C: “Hugely frustrating. Though we were lucky that we got to get some touring in before everything shut down and I will be forever grateful for that. I try not to think about all the things we had planned that we never got to do, we just can’t wait to get back out there as soon as possible! The production may not be as slick as it was a year ago but we will make up for it with a whole lot of heart. “

NC: Although the record is over a year old now, many fans won’t have heard it played live yet. Are you still as keen to take this album out on the road or are there fresh projects on your mind now? 

C: “Both! Excited to get to play the old stuff and to get the fresh things out there. I’m also really enjoying playing first album songs again. They’re louder and more thrashy and we’ve played them so many times that they’re in our bones. There’s something really satisfying and kind of cathartic about that right now. “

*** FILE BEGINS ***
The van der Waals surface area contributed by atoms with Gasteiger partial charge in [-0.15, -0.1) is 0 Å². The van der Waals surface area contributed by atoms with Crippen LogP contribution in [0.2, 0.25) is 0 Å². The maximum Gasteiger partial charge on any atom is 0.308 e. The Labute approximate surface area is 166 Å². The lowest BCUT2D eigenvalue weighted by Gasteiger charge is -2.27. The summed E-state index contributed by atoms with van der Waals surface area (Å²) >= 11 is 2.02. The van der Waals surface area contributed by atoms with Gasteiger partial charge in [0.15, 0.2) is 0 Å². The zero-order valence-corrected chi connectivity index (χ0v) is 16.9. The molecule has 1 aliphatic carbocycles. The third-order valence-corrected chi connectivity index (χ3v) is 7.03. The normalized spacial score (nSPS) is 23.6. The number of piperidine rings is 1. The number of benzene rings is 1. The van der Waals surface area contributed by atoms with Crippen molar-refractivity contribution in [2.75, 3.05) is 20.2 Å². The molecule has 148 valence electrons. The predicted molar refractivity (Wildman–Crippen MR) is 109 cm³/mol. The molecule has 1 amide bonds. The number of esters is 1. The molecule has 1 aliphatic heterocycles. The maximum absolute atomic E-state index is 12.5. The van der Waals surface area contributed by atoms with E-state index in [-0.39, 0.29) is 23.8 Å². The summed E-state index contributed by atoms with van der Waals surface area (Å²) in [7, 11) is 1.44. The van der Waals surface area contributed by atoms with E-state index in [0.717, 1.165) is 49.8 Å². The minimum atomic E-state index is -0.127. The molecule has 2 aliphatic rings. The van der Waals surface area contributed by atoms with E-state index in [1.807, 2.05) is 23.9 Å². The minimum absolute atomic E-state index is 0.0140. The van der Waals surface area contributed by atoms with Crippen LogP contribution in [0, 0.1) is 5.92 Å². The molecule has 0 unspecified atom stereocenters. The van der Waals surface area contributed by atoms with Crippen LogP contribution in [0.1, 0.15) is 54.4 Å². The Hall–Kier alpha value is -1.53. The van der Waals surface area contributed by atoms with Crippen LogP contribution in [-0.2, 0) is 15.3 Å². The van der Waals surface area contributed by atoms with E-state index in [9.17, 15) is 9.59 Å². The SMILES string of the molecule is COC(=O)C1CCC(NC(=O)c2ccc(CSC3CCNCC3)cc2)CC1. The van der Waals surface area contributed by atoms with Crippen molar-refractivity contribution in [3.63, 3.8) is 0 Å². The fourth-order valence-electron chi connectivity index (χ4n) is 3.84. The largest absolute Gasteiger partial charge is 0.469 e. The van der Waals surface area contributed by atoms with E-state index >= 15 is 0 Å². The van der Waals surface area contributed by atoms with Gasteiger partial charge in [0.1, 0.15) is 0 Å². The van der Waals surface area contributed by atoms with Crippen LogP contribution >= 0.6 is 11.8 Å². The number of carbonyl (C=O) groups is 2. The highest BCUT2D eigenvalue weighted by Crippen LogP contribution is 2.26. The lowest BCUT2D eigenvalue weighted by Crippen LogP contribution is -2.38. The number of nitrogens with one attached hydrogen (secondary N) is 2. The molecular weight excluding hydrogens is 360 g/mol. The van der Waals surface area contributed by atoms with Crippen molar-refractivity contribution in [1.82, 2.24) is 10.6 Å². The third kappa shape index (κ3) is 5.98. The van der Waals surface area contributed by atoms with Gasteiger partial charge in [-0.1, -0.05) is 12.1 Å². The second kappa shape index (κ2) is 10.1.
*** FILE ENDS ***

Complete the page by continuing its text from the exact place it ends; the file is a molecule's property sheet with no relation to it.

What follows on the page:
NC: How has the band found lockdown? Has it sparked creativity, maybe some new material? And how difficult has it been not to see one another due to restrictions (if this has been the case)? 

C: “Yeah there have been ups and downs but we’ve all managed to do lots, both separately and together and in and outside of music, so that’s been good. There’s always a lot of uncertainty in this job, you sort of never know when it might all be over, but obviously last year was a whole other level of that. The first time we could all get together to play again was very special. And maybe there are some new things cooking…”

NC: Have you found yourselves delving into the virtual side of performing music and using social media for fan interaction, or have you stayed away from that?